Jacobs asserts, inter alia, that three significant factual issues require a trial on damages: (1) that Mathias has admitted under oath that subsequent option contracts received in 1995 and 1997, as well as "Friends of Family" stock in United Rentals, Inc., operate as credits towards any obligation owed to him under the 1992 agreement; (2) that this Court's prior Decision on the unenforceability of the noncontact provision may require an apportionment or division of contract value for the purpose of determining damages; and (3) that undisclosed accounting fraud as of March 15, 1999, rendered the quoted market price of Waste Management stock inherently unreliable.

Notwithstanding the fact-intensive nature of these damages and valuation issues, Mathias contends that a trial is not necessary. Mathias responds that (1) the 1995 and 1997 option contracts cannot operate as credits because those contracts were granted to him in contemplation of future services to be rendered; (2) irrespective of the unenforceability of the non-contact provision, Mathias gave valuable consideration for which he may be compensated; and (3) there is no evidence that the market price for Waste Management stock was influenced by fraud, Mathias was not responsible for any fraudulent activity, and because there was a large and active market for Waste Management stock, Mathias could have exercised his option at the quoted market price on March 15, 1999.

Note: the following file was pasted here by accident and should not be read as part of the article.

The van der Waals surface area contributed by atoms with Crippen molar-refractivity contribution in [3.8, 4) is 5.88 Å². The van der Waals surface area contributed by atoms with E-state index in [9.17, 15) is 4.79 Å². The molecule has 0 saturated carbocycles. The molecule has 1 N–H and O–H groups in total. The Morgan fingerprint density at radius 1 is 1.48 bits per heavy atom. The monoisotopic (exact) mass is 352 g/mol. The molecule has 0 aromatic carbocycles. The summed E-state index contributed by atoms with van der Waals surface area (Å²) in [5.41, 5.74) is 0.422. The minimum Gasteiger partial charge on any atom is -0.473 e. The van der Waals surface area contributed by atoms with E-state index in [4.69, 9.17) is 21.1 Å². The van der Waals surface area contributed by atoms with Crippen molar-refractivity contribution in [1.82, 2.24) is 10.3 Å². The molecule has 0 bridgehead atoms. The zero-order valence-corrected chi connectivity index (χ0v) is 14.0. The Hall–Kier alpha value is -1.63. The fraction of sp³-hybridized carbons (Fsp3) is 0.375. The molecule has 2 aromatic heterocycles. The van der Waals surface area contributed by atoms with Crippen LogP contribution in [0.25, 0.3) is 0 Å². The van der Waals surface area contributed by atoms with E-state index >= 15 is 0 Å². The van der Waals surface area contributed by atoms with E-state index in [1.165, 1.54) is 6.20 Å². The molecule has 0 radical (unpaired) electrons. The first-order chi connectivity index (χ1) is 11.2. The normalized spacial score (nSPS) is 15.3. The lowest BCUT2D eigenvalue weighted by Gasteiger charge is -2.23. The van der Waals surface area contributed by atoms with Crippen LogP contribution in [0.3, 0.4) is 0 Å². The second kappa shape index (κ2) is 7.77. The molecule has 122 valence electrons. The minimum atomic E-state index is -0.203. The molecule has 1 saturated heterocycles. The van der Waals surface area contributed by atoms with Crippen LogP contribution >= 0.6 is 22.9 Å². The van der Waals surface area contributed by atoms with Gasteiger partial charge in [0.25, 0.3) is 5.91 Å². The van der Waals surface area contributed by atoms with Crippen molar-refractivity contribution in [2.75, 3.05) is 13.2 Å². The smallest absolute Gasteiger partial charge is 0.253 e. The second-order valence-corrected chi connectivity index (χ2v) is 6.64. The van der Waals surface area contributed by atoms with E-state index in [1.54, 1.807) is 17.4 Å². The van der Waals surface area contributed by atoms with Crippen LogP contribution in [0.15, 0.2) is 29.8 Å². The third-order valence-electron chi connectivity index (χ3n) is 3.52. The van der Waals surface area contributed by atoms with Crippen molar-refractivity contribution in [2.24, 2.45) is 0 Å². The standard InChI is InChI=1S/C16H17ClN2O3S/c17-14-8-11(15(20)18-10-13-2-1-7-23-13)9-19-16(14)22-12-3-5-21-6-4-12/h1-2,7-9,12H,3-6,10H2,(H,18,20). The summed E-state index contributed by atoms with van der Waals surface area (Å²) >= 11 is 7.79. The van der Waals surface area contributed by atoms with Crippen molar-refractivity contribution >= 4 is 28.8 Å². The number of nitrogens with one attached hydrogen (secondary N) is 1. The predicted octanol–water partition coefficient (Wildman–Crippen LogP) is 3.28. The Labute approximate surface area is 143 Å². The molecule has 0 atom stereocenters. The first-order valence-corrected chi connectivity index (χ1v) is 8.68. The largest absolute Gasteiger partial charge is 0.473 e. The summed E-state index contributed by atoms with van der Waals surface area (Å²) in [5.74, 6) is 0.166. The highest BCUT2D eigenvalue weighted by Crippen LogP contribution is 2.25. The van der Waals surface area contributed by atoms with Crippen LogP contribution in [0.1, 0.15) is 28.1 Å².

Rather than supporting his argument that these issues may be resolved by this Court as matters of law without trial, Mathias's responses merely underscore the highly fact-intensive nature of these inquiries and the necessity of a trial on damages. On the issue of alleged credits which may operate to reduce Mathias's recovery under the 1992 contract, Mathias and Jacobs have marshaled credible evidence that the 1995 and 1997 option contracts were viewed as both covering new services to be performed and reducing Jacobs's past obligations, respectively. A fair resolution of the issue will require examining the circumstances surrounding all three option contracts, the intent of the parties and their outward manifestations at the time of entering into the contracts.